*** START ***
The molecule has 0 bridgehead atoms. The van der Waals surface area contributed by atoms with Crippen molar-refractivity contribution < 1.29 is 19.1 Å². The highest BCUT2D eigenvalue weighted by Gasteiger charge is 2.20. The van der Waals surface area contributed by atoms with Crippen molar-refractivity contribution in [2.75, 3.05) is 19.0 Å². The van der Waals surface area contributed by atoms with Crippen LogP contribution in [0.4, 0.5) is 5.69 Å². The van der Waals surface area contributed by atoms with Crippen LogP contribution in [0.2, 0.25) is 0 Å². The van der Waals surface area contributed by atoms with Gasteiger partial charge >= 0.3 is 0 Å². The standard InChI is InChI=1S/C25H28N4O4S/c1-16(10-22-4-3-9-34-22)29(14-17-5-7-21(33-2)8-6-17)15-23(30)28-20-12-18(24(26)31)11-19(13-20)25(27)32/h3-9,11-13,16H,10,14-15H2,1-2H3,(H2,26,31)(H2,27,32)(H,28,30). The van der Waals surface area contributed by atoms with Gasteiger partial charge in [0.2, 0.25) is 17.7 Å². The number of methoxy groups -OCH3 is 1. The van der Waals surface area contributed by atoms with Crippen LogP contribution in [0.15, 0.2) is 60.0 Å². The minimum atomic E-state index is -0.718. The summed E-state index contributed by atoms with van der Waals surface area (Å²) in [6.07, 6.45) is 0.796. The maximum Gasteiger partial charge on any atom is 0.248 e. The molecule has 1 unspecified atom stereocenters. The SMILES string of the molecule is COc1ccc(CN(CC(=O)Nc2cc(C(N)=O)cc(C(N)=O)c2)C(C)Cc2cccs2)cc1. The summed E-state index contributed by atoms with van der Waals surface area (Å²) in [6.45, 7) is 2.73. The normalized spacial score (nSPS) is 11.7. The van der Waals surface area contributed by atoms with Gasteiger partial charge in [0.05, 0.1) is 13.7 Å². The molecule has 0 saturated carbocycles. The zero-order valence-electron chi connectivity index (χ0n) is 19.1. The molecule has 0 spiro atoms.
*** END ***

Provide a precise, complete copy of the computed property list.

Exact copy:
The molecule has 0 bridgehead atoms. The van der Waals surface area contributed by atoms with Crippen molar-refractivity contribution < 1.29 is 19.1 Å². The highest BCUT2D eigenvalue weighted by Gasteiger charge is 2.20. The van der Waals surface area contributed by atoms with Crippen molar-refractivity contribution in [2.75, 3.05) is 19.0 Å². The van der Waals surface area contributed by atoms with Crippen LogP contribution in [0.4, 0.5) is 5.69 Å². The van der Waals surface area contributed by atoms with Crippen LogP contribution in [0.2, 0.25) is 0 Å². The van der Waals surface area contributed by atoms with Gasteiger partial charge >= 0.3 is 0 Å². The standard InChI is InChI=1S/C25H28N4O4S/c1-16(10-22-4-3-9-34-22)29(14-17-5-7-21(33-2)8-6-17)15-23(30)28-20-12-18(24(26)31)11-19(13-20)25(27)32/h3-9,11-13,16H,10,14-15H2,1-2H3,(H2,26,31)(H2,27,32)(H,28,30). The van der Waals surface area contributed by atoms with Gasteiger partial charge in [0.2, 0.25) is 17.7 Å². The number of methoxy groups -OCH3 is 1. The van der Waals surface area contributed by atoms with Crippen LogP contribution in [0.15, 0.2) is 60.0 Å². The minimum atomic E-state index is -0.718. The summed E-state index contributed by atoms with van der Waals surface area (Å²) in [6.07, 6.45) is 0.796. The maximum Gasteiger partial charge on any atom is 0.248 e. The molecule has 1 unspecified atom stereocenters. The SMILES string of the molecule is COc1ccc(CN(CC(=O)Nc2cc(C(N)=O)cc(C(N)=O)c2)C(C)Cc2cccs2)cc1. The summed E-state index contributed by atoms with van der Waals surface area (Å²) in [6.45, 7) is 2.73. The normalized spacial score (nSPS) is 11.7. The van der Waals surface area contributed by atoms with Gasteiger partial charge in [0.05, 0.1) is 13.7 Å². The molecule has 0 saturated carbocycles. The zero-order valence-electron chi connectivity index (χ0n) is 19.1. The molecule has 0 spiro atoms.